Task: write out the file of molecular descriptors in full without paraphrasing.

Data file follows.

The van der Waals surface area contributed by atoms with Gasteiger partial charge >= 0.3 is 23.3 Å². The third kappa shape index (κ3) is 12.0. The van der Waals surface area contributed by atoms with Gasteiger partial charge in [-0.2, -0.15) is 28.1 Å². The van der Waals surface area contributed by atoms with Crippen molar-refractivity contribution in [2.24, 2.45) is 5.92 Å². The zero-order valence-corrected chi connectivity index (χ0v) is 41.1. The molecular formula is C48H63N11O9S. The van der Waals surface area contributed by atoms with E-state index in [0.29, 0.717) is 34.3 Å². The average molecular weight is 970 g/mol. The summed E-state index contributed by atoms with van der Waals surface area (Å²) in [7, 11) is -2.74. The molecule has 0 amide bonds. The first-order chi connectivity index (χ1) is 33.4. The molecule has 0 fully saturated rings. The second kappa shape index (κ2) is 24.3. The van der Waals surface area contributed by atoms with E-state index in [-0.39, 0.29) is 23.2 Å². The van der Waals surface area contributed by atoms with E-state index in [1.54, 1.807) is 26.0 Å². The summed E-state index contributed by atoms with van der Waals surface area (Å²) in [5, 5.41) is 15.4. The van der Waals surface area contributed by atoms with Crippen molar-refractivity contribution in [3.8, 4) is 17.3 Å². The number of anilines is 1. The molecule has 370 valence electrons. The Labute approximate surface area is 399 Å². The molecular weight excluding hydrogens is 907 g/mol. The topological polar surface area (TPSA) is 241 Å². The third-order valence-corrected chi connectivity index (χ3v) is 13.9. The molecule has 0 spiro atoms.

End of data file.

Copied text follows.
The van der Waals surface area contributed by atoms with Gasteiger partial charge >= 0.3 is 23.3 Å². The third kappa shape index (κ3) is 12.0. The van der Waals surface area contributed by atoms with Gasteiger partial charge in [-0.2, -0.15) is 28.1 Å². The van der Waals surface area contributed by atoms with Crippen molar-refractivity contribution in [2.24, 2.45) is 5.92 Å². The zero-order valence-corrected chi connectivity index (χ0v) is 41.1. The molecular formula is C48H63N11O9S. The van der Waals surface area contributed by atoms with E-state index in [0.29, 0.717) is 34.3 Å². The average molecular weight is 970 g/mol. The summed E-state index contributed by atoms with van der Waals surface area (Å²) in [7, 11) is -2.74. The molecule has 0 amide bonds. The first-order chi connectivity index (χ1) is 33.4. The molecule has 0 fully saturated rings. The second kappa shape index (κ2) is 24.3. The van der Waals surface area contributed by atoms with E-state index in [-0.39, 0.29) is 23.2 Å². The van der Waals surface area contributed by atoms with E-state index in [1.54, 1.807) is 26.0 Å². The summed E-state index contributed by atoms with van der Waals surface area (Å²) in [5, 5.41) is 15.4. The van der Waals surface area contributed by atoms with Crippen molar-refractivity contribution in [3.8, 4) is 17.3 Å². The number of anilines is 1. The molecule has 370 valence electrons. The Labute approximate surface area is 399 Å². The molecular weight excluding hydrogens is 907 g/mol. The topological polar surface area (TPSA) is 241 Å². The third-order valence-corrected chi connectivity index (χ3v) is 13.9. The molecule has 0 spiro atoms.